# Normalizer and Centralizer

• Oct 8th 2011, 04:18 PM
dwsmith
Normalizer and Centralizer
$H\leq G$ and $|H|=2$. Show that $N_G(H)=C_G(H)$. Deduce that if $N_G(H)=G$, then $H\leq Z(G)$

If $h\in H$, then $|h|=2$ if $h\neq e$.
$N_G(H)=\{g\in G:gHg^{-1}=H\}$
$C_G(H)=\{{g\in G:ghg^{-1}=h, \ \forall h\in H\}$.

How can I get to the point where they are equal with this information?
• Oct 8th 2011, 08:15 PM
Deveno
Re: Normalizer and Centralizer
well it's obvious that $C_G(H)$ is a subgroup of $N_G(H)$. so what we need to show is that the normalizer is a subgroup of the centralizer if |H| = 2.

so let g be in $N_G(H)$. clearly $geg^{-1} = e$, and we know that $ghg^{-1} \in H$, where h is the non-identity element of H.

but if $ghg^{-1} = e$, then gh = g, and thus h = e, contradiction. hence $ghg^{-1} = h \implies gh = hg$, so $g \in C_G(H)$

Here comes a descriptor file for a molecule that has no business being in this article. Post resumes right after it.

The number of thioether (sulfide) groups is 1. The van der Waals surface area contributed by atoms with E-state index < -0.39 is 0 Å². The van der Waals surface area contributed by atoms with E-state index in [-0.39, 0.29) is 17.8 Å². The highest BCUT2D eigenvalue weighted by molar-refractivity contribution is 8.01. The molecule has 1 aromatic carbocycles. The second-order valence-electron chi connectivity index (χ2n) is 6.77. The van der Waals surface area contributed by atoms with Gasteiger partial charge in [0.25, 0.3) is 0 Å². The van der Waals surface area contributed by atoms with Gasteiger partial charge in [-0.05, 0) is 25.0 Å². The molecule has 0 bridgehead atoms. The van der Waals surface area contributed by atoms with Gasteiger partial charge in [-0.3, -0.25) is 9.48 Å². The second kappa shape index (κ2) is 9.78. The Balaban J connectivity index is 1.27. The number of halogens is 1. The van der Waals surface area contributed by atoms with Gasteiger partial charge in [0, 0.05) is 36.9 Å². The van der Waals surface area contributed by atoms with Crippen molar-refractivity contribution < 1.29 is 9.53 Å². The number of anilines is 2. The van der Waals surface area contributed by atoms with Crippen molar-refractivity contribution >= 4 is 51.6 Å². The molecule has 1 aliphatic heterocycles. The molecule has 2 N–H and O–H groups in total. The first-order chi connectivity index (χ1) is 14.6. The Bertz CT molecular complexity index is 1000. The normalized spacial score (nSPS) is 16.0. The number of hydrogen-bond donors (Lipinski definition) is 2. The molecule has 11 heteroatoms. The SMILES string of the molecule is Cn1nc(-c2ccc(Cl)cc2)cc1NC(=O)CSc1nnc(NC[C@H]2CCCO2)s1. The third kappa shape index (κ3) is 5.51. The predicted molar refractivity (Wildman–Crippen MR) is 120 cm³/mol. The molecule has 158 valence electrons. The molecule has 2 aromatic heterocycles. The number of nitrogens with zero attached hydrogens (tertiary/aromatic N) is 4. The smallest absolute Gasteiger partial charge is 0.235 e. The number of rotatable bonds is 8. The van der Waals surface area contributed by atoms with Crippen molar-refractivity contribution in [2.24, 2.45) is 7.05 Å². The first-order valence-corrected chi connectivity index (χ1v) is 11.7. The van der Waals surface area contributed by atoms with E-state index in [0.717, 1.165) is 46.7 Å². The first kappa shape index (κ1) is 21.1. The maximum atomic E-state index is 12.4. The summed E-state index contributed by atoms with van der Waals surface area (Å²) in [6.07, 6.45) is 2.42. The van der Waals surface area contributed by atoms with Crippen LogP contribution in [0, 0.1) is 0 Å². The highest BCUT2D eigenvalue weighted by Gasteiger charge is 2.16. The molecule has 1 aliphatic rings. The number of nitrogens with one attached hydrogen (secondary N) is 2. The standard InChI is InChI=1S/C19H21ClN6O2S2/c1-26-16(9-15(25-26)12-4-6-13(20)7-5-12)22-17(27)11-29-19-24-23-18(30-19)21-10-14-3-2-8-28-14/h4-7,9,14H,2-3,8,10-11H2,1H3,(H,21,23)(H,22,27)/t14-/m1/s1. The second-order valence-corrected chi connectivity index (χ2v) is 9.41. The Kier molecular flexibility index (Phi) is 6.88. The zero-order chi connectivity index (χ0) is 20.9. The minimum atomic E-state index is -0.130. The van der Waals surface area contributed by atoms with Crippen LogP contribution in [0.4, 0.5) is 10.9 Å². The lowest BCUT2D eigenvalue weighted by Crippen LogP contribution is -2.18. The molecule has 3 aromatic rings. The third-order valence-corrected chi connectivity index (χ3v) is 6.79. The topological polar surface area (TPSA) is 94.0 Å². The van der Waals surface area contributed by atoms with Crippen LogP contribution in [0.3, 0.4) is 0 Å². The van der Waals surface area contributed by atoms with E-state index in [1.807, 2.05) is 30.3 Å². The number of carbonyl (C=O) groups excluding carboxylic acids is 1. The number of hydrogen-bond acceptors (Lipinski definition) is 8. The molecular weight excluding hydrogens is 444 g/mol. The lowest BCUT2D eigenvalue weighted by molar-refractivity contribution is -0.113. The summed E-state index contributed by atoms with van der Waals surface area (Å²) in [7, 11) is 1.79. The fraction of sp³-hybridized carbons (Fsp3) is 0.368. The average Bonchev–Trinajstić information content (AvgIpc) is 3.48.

• Oct 8th 2011, 08:15 PM
dwsmith
Re: Normalizer and Centralizer
Quote:

Originally Posted by Deveno
well it's obvious that $C_G(H)$ is a subgroup of $N_G(H)$. so what we need to show is that the normalizer is a subgroup of the centralizer if |H| = 2.

so let g be in $N_G(H)$. clearly $geg^{-1} = e$, and we know that $ghg^{-1} \in H$, where h is the non-identity element of H.

but if $ghg^{-1} = e$, then gh = g, and thus h = e, contradiction. hence $ghg^{-1} = h \implies gh = hg$, so $g \in C_G(H)$

I am good thanks. I marked the thread solved awhile ago.